NEW YORK – Yields for municipal bonds climbed this week, and the 10-year yield on the AP Municipal Bond index hit its highest level in a month.
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Munis maturing in 10 years are offering yields of 1.799 percent, as of 5 p.m. Eastern time. That's up from 1.756 percent a week earlier and is the highest level since Aug. 9, when it sat at 1.815 percent. The yield on 30-year munis jumped to 2.349 percent from 2.285 percent, its highest level since June.
The rise in yields began mid-week, after the European Central Bank indicated that it would end its bond-buying program, and continued in earnest on Friday after comments from Federal Reserve officials hinted that an interest-rate increase is on the horizon. As is typical, the moves in muni yields were similar to those in U.S. Treasurys, which also saw yields rise to the highest level in a month.
Since bonds' yields move inversely from their prices, investors saw prices on muni bonds and muni bond funds dip this week. The iShares National Muni Bond ETF, the largest municipal-bond exchange-traded fund, fell 0.2 percent for the week.
Meanwhile, the spread between 10-year munis and the 2-year variety continued on a downward trend. As of Friday afternoon, bonds that take 10 years to mature yielded 1.065 percentage points more than the 2 year munis, according to the AP Municipal Bond Index.
While that is only slightly lower than the previous week's 1.071 percentage point spread, it is significantly narrower than the 1.197 percentage point spread a month earlier. Longer-term bonds are riskier for investors to own, because their prices are more sensitive to changes in interest rates, and they typically offer higher yields.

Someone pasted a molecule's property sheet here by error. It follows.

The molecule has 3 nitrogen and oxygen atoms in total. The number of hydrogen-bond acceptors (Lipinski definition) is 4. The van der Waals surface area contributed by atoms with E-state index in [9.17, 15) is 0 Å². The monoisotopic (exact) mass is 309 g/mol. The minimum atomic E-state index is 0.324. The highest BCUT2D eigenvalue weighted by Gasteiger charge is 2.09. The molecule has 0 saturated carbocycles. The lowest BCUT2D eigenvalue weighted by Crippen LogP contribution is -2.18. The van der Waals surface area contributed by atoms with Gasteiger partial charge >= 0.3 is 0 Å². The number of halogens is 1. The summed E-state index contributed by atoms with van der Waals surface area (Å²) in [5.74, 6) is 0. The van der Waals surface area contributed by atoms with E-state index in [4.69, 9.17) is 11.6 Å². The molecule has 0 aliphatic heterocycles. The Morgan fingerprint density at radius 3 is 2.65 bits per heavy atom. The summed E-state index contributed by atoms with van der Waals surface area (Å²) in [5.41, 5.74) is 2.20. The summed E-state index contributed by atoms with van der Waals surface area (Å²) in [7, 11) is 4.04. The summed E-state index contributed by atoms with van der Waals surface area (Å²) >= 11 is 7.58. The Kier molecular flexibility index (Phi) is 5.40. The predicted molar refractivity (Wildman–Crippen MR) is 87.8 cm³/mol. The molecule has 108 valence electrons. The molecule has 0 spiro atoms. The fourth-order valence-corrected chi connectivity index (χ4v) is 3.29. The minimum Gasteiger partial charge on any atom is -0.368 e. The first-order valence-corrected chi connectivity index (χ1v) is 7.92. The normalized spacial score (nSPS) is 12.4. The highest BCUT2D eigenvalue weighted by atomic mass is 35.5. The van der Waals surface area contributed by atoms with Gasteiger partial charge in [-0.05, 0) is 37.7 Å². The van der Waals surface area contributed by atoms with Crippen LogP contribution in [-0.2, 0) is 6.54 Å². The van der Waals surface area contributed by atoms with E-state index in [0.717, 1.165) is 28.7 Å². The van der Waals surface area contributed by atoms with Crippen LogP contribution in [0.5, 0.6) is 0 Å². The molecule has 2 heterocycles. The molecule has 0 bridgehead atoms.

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Among other trends moving municipal bond prices:
— Relief in sight for Puerto Rico?
After months of drama related to Puerto Rico's troubled economy and defaults on debt, there were glimmers of a turnaround. The bond market responded favorably to the White House appointment of a seven-member control board to oversee the islands' finances, prompting a modest rally for some of its better-rated bonds in August, the heads of BlackRock's municipal bond group wrote in a recent report.
— Supply spike
Issuance of new municipal bonds in August was up 21 percent from the same month in 2015. It was also up 28 percent from its five-year average for the month, noted the BlackRock report.
While the increased eagerness to borrow may be due to the upcoming election and market suspicion about an upcoming interest-rate hike, it also may represent the beginning of an end of a multi-decade period of low government borrowing.